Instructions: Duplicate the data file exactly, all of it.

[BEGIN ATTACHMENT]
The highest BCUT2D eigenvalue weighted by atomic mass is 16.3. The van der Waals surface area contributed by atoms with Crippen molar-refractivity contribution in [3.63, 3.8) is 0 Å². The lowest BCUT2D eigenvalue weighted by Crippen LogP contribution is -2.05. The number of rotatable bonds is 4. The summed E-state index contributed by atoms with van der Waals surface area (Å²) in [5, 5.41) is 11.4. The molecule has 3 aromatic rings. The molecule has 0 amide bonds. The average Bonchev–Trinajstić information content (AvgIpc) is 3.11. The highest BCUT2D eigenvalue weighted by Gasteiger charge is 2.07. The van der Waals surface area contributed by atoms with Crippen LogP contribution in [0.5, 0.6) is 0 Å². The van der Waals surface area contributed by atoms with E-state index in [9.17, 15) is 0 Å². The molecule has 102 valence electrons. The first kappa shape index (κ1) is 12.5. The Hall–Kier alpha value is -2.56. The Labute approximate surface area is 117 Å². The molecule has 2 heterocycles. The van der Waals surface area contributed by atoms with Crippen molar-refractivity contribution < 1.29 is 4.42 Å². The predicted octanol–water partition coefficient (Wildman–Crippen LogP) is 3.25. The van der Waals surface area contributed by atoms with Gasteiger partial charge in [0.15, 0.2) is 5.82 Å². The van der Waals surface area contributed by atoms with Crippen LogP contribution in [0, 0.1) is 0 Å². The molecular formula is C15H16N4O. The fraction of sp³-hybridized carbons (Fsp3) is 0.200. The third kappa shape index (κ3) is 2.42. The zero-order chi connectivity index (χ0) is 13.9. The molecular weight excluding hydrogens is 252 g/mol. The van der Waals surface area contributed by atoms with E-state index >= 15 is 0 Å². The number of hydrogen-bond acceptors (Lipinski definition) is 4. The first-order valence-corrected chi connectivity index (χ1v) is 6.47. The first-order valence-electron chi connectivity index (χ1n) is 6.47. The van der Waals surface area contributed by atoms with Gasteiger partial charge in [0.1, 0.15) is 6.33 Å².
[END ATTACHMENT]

The highest BCUT2D eigenvalue weighted by atomic mass is 16.3. The van der Waals surface area contributed by atoms with Crippen molar-refractivity contribution in [3.63, 3.8) is 0 Å². The lowest BCUT2D eigenvalue weighted by Crippen LogP contribution is -2.05. The number of rotatable bonds is 4. The summed E-state index contributed by atoms with van der Waals surface area (Å²) in [5, 5.41) is 11.4. The molecule has 3 aromatic rings. The molecule has 0 amide bonds. The average Bonchev–Trinajstić information content (AvgIpc) is 3.11. The highest BCUT2D eigenvalue weighted by Gasteiger charge is 2.07. The van der Waals surface area contributed by atoms with Crippen LogP contribution in [0.5, 0.6) is 0 Å². The van der Waals surface area contributed by atoms with E-state index in [9.17, 15) is 0 Å². The molecule has 102 valence electrons. The first kappa shape index (κ1) is 12.5. The Hall–Kier alpha value is -2.56. The Labute approximate surface area is 117 Å². The molecule has 2 heterocycles. The van der Waals surface area contributed by atoms with Crippen molar-refractivity contribution < 1.29 is 4.42 Å². The predicted octanol–water partition coefficient (Wildman–Crippen LogP) is 3.25. The van der Waals surface area contributed by atoms with Gasteiger partial charge in [0.15, 0.2) is 5.82 Å². The van der Waals surface area contributed by atoms with Crippen LogP contribution in [0, 0.1) is 0 Å². The molecular formula is C15H16N4O. The fraction of sp³-hybridized carbons (Fsp3) is 0.200. The third kappa shape index (κ3) is 2.42. The zero-order chi connectivity index (χ0) is 13.9. The molecular weight excluding hydrogens is 252 g/mol. The van der Waals surface area contributed by atoms with E-state index >= 15 is 0 Å². The number of hydrogen-bond acceptors (Lipinski definition) is 4. The first-order valence-corrected chi connectivity index (χ1v) is 6.47. The first-order valence-electron chi connectivity index (χ1n) is 6.47. The van der Waals surface area contributed by atoms with Gasteiger partial charge in [0.1, 0.15) is 6.33 Å².